#6

The measurement going crosswise - with the stripes - is the same all the way across. The edge rolled under when I took the picture.

The bind off wasn’t extrememly tight but I did have to pay attention and try to stay loose. Is there a way to prevent a tight bind off? Thanks,

rimna


#7

There are some stretchy bind offs but you can also just use a one or two sizes larger needle in your right hand when you bind off.
Actually the purse looks very good and may just square up a bit more with blocking.


#8

Okay, I can understand the edge would have curled. Yeah, just try the BO with a larger needle, that should help. Then block it out flat and it should square up then.


#9

I started pulling the purse apart and about half way I found a row that I did start the wrong way when I picked it up to continue knitting. Looks more square now but I think I’m going to block it again before pulling out more rows to see if there’s another mistake.

The stretchy bind off looks terrific I can’t wait to try it. I make leg warmers for my niece and granddaughter and this bind off will make a huge difference. Thanks for the link.

You’re both moderators - I have a question. I am a left-handed knitter but still find this site very helpful. It takes a bit of ‘reverse’ thinking but I usually can figure out the left-handed version but has it ever been considered to include left-handed knitting videos on the site?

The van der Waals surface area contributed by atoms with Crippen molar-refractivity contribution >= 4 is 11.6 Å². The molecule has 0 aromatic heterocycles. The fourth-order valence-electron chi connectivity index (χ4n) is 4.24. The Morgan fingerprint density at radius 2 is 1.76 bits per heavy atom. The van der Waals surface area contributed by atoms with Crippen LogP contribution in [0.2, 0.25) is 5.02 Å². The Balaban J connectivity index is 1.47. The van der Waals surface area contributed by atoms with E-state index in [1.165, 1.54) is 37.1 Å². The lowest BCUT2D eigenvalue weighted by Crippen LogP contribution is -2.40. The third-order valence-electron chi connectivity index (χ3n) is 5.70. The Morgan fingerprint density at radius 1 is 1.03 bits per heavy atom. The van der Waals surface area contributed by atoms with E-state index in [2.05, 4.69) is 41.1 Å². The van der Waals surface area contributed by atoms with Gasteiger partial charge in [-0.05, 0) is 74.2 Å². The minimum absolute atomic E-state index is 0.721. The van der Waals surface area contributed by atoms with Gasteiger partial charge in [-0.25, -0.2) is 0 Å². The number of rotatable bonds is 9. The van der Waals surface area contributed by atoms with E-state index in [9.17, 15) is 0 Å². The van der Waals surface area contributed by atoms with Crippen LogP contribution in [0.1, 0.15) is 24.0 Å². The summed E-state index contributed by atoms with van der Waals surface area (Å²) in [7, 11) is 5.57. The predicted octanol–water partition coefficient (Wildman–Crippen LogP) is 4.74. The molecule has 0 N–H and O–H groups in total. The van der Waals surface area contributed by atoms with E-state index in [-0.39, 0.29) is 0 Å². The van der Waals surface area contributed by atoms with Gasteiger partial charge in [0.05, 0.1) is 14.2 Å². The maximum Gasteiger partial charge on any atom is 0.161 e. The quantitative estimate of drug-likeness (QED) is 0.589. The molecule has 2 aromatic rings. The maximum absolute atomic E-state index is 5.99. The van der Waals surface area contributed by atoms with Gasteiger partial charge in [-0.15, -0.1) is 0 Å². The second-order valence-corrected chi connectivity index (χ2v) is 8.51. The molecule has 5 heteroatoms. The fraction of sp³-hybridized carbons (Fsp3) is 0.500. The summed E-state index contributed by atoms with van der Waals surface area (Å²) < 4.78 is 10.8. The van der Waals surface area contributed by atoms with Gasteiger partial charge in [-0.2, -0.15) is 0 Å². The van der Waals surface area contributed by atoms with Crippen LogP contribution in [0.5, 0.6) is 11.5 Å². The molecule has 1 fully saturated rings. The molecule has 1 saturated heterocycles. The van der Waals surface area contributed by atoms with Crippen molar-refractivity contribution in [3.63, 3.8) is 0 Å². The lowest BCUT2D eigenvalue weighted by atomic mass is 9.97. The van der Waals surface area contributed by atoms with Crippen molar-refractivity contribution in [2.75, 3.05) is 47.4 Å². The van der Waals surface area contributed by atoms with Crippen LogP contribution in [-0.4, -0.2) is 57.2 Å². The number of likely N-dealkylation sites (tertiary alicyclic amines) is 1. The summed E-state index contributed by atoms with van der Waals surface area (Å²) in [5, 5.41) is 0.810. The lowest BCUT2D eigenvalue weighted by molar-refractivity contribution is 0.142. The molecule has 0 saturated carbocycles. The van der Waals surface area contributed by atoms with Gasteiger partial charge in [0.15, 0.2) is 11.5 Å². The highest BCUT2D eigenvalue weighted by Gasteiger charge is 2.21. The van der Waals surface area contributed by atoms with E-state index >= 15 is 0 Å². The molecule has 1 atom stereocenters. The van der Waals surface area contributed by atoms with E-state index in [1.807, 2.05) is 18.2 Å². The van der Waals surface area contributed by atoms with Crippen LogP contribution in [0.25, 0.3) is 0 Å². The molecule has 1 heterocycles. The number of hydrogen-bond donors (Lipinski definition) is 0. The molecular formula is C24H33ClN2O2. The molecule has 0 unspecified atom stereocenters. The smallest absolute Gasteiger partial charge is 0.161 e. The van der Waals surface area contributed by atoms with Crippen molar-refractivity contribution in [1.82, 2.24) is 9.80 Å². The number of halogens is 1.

#10

When you say ‘left handed’ do you mean that you work the sts off the right needle to an empty left needle? The videos were made by and feature Amy the owner and she’s primarily a continental knitter. If you search posts, I thinks there’s a link to a lefthanded knitting site which may have videos, and I think Youtube has a few as well.


#11

Many truly left handed knitters knit “right handed”. Some use continental method where you carry the yarn in your left hand, some use the English method where you carry the yarn in your right hand. Of all the knitters I know personally only one truly knits left handed.

And yes, if you are truly a left handed knitter there are some websites for technique.


#12

The needle in my left hand is empty and the needle in my right hand has the stitches on it. I manipulate the stitches with the empty needle in my left hand off of the needle in my right hand.

When I knit a stitch I put the needle in the stitch from right to the left. When I purl I put the needle in the stitch from the left to the right. From what I understand this makes me a true left-handed knitter.

I’ll check out the continental videos but I have a difficult time with picking up the yarn when I try this method.


#13

Yep, you’re a true lefthanded knitter. You’d probably only need to swap the decreases, or just make sure that you get left and right leaning decreases as appropriate. There’s a group at ravelry.com called On the Other Hand where you can probably get some tips.


#14

Thanks - I’ll check them out.


#15

Glad you worked out the knitted purse. How lovely to have and use your grandmother’s needles.